Thailand: Amnesty International Thailand’s Chair and other activists face jail for exposing torture
The Thai authorities must immediately drop the criminal investigation against three of the country’s most prominent human rights activists, including the chair of Amnesty International Thailand, who could be charged today for documenting and publishing a report about torture by Thai security forces, the organization warned.
Somchai Homla-or, Anchana Heemmina, and Porpen Khongkaconkiet, who was appointed Chair of the Amnesty International Thailand board last month, face the prospect of five years behind bars and a fine of US $4,800 if found guilty on charges of “criminal defamation” and “computer crimes”. The three are due to report to Pattani police station on 26 July.
At a time when the Thai government has promised to introduce anti-torture legislation, it is a cruel paradox that they are harassing activists for exposing the abhorrent practice
“At a time when the Thai government has promised to introduce anti-torture legislation, it is a cruel paradox that they are harassing activists for exposing the abhorrent practice,” said Salil Shetty, Secretary General of Amnesty International.
“The Thai authorities should immediately stop the criminal investigation, drop the charges against these three activists and order an independent and impartial investigation into the very serious human rights violations they have raised. It is the state’s duty to protect human rights activists, not to shield security forces from accountability.”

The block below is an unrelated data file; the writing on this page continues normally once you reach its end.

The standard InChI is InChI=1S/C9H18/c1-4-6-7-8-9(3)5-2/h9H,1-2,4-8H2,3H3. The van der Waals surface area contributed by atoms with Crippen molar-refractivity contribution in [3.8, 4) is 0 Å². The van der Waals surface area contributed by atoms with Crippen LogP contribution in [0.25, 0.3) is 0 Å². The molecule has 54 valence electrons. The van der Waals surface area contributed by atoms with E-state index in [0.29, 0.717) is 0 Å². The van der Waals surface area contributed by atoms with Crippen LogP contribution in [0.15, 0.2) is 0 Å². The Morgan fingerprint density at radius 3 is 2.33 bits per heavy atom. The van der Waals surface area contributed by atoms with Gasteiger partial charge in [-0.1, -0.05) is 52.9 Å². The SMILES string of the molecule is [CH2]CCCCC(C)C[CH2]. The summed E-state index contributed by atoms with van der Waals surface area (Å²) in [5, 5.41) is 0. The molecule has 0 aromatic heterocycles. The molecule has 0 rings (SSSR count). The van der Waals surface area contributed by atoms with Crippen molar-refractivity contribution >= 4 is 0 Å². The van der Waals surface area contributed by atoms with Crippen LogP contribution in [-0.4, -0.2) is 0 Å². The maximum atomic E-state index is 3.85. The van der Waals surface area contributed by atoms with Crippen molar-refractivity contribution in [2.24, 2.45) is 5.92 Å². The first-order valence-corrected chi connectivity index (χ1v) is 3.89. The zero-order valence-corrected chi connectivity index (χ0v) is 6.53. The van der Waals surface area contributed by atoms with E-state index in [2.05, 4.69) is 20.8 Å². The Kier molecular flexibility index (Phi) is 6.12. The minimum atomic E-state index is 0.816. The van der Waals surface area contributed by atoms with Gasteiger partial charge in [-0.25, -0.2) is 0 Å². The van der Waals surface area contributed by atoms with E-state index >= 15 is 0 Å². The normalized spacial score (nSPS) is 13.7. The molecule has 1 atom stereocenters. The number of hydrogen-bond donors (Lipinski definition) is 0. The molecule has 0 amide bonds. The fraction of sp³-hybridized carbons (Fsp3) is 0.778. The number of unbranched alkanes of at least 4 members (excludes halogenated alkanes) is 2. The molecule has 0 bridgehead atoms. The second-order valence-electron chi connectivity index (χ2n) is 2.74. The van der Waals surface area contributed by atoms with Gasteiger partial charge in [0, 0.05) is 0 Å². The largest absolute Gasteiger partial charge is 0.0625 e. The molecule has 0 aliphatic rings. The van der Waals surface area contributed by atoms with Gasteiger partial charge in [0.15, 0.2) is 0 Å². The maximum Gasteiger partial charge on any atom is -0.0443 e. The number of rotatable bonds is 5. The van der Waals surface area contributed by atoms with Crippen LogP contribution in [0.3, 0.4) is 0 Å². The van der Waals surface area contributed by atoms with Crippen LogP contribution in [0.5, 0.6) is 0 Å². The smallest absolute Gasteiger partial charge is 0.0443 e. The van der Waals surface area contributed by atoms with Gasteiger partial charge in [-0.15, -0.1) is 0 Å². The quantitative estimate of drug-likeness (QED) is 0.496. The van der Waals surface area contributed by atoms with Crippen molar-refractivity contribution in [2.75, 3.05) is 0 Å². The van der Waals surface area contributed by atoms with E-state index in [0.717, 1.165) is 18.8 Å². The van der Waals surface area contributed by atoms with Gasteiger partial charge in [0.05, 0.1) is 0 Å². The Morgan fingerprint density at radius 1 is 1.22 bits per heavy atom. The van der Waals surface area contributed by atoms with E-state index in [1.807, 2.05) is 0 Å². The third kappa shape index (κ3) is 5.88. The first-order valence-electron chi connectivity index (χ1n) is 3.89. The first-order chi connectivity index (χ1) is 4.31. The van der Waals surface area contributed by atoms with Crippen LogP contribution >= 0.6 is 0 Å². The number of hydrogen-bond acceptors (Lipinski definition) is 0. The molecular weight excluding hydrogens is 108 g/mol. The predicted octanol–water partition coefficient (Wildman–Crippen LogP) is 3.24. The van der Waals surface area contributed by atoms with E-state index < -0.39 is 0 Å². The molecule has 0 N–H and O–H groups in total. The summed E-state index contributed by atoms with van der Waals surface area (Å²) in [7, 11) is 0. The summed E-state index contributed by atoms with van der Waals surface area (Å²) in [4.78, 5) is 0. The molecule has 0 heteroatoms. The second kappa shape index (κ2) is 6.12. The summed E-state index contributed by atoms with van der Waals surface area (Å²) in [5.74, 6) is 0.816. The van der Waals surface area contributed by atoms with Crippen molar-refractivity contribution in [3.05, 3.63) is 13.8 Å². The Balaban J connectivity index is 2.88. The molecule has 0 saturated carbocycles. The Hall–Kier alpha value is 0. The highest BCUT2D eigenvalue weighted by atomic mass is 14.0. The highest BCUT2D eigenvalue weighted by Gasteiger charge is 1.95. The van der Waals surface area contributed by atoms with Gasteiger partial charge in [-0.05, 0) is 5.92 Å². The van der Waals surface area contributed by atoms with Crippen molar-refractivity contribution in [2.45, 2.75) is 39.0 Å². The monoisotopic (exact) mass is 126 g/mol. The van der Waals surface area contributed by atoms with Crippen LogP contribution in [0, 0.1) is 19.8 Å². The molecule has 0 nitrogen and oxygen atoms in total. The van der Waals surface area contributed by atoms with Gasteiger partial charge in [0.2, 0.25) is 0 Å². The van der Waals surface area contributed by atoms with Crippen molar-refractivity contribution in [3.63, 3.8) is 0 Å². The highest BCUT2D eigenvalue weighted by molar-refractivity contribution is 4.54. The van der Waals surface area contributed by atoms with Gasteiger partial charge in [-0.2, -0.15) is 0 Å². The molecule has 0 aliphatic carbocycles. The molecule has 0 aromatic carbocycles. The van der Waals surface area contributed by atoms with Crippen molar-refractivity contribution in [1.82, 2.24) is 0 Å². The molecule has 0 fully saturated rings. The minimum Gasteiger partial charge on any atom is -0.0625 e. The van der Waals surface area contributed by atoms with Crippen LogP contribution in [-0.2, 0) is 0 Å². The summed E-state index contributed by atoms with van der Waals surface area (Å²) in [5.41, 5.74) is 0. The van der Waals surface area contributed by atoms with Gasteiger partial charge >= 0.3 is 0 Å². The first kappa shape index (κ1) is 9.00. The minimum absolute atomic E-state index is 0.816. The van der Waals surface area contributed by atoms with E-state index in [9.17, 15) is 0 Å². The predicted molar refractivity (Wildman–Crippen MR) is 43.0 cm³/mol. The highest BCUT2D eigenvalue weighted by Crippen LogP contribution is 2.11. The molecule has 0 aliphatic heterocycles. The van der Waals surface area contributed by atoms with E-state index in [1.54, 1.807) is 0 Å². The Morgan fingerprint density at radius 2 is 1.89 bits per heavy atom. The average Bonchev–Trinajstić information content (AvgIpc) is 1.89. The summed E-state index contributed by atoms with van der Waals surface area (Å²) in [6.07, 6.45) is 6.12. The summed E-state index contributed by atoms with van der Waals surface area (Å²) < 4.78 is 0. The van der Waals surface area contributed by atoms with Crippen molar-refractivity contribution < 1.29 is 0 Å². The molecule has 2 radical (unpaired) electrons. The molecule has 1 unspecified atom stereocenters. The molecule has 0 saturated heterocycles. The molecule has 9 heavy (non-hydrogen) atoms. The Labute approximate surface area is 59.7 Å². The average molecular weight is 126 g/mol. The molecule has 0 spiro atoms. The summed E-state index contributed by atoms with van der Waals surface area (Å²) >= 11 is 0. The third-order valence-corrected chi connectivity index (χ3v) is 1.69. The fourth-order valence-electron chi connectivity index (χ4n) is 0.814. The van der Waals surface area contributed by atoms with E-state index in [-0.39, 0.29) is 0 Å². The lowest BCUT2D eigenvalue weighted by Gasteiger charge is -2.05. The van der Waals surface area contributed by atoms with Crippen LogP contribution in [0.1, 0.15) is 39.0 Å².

Somchai Homla-or, Porpen Khongkaconkiet and Anchana Heemmina are members of the Cross Cultural Foundation, Dua Jai Group (Hearty Support Group. Together, they published a report in February 2016 documenting 54 cases of torture and other ill-treatment by the Royal Thai police and Royal Thai army in the volatile southern provinces, where the reported acts of torture took place.
The complaint against them was filed on 17 May 2016 by the Internal Security Operations Command Region 4, which is responsible for security operation in the southern provinces – the focus of their report on torture.
The allegations against the three are merely the latest in a longstanding pattern of attempts to intimidate human rights defenders, in clear breach of Thailand’s international obligations to protect their rights.
It is the state’s duty to protect human rights activists, not to shield security forces from accountability
Since the 2014 coup, Thailand’s military government has stepped up efforts to stifle all forms of dissent, including by imposing broad restrictions on the rights to freedom of expression, assembly and association. In the past three months alone, authorities have initiated charges against more than 100 individuals for opposing a draft constitution that is the subject of a 7 August national referendum.
“If this can happen to three well-known activists then the message the military government is sending is that no one is beyond their reach and no one is safe,” said Salil Shetty.
Amnesty International considers any person who is imprisoned solely for expressing their rights to freedom of expression as prisoners of conscience, and calls for their immediate and unconditional release.
Somchai Homla-or is a senior adviser and former President of the Cross Cultural Foundation, an organization that documents human rights violations. Pornpen Khongkachonkiet is Director of the same organization.
Last month, Pornpen Khongkachonkiet was elected Chair of Amnesty International Thailand’s board, a position she holds independent of her work with the Cross Cultural Foundation.
Amnesty International was not involved in the preparation or the publication of their report on torture.
On 17 December 2015, Thailand was one of 128 United Nations member states to support the UN resolution that calls on authorities to refrain from intimidating and mounting reprisals against human rights defenders.